November 2006 issue
The crystal structure of internalin C from L. monocytogenes is reported. The putative receptor-binding surface is flat and predominantly hydrophilic and the Ig-like domain has exposed aromatics that may be of functional importance.
The crystal structure of the hydrolase domain of human 10-formyltetrahydrofolate dehydrogenase, an important enzyme in the metabolism of one-carbon units, has been determined. The active site was further expored by solving the structure of a complex containing a substrate fragment.
Human MHC-I molecules are currently subdivided into twelve different supertypes, each presenting a distinct part of the sequence space of peptides for immune recognition. Here, the first structures of peptide–MHC complexes involving a member of the B62 HLA supertype are presented.
A new crystallization database has been created, which can be analyzed to develop crystallization strategies.
The crystal structures of the complexes of basic winged-bean lectin with galactose, 2-methoxygalactose, N-acetylgalactosamine and methyl-α-N-acetylgalactosamine provide a structural rationale for the carbohydrate-specificity of the lectin and insights into the differential affinity exhibited by some plant lectins for galactose and N-acetylgalactosamine.
A database of invarioms for structural refinement of amino-acid, oligopeptide and protein molecules is presented.
The mail-in crystallography program at the NSLS has been very successful for several years. With the advent of our new database (PXDB), the operation and the advantages brought to the PXRR group is now revisited from the users' point of view.
This manuscript chronicles the evolution of software used originally to control a diffractometer at a macromolecular crystallography beamline.
C3D is a program for automated crystal centring with improved performance in crystal-centre detection using visible light.
Software for automated crystal centring on beamlines for macromolecular crystallography is described.
The crystal structure of reindeer β-lactoglobulin is reported. Structure solution and refinement were significantly complicated by almost perfect pseudo-body-centering.
The crystal structure of B. pertussis BugE solute receptor is reported at a resolution of 2.3 Å. BugE has a bound fortuitous ligand, identified as a glutamate. Ligand binding in the Bug family of proteins is discussed.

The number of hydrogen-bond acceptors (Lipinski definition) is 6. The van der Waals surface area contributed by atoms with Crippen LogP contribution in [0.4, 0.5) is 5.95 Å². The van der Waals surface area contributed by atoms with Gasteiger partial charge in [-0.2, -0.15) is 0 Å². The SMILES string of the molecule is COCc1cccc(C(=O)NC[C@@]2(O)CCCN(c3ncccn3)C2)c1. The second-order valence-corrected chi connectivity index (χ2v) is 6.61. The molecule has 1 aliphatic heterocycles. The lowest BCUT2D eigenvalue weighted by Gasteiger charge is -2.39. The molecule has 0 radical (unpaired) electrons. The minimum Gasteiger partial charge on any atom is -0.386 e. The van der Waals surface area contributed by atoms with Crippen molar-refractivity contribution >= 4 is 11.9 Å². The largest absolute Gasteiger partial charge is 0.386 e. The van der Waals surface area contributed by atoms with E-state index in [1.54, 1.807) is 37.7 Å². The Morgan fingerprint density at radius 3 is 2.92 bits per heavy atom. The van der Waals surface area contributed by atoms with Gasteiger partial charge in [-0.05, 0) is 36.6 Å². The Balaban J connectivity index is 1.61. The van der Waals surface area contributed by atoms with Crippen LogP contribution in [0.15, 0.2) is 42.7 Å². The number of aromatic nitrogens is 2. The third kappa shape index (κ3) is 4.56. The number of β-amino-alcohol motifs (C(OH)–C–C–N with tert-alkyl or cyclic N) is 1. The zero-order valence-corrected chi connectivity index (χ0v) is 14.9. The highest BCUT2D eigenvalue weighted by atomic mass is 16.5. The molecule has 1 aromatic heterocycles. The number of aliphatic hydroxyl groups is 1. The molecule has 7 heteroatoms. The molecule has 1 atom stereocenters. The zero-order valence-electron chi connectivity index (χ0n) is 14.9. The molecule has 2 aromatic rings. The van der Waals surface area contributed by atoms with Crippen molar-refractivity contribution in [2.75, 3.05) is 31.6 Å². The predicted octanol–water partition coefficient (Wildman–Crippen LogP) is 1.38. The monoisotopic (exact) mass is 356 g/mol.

This first report of a homodimeric E1 apoenzyme structure shows no evidence for disorder-to-order loop transformations relative to the holoenzyme, in contrast to what has been observed in the heterotetrameric branched-chain-specific enzyme. In the active-site region, the histidine residue His142 clearly exhibits partial occupancy of two distinct rotamer sites in the apoenzyme and the number of ordered solvent molecules increases from apoenyme to holoenzyme to inhibitor complex.
Two crystal structures of endonuclease I from V. cholerae identify a chloride buried in the core of the enzyme. Magnesium, which is essential for catalysis, is bound to the enzyme at neutral pH but not at low pH.
Structures of tetracycline complexed with trypsin-modified EF-Tu are reported.
Incorporating a Nelder–Mead Simplex search into the side-chain identification and model-building routines of TEXTAL.
The crystal structure of the single-stranded DNA-binding protein from T. aquaticus was solved and refined at 1.85 Å resolution.
Crystal structures of the complexes of peanut lectin with Galβ1-3Gal, methyl-T-antigen, Galβ1-6GalNAc, Galα1-3Gal and Galα1-6Glc and that of a crystal obtained in the presence of Galα1-3Galβ1-4Gal have been determined.
The structure of laminarinase Lam16A from the wood-degrading fungus P. chrysosporium was solved to 1.34 Å resolution. It is the first structure in the non-specific 1,3(4)-β-D-glucanase subfamily of glycoside hydrolase family GH16.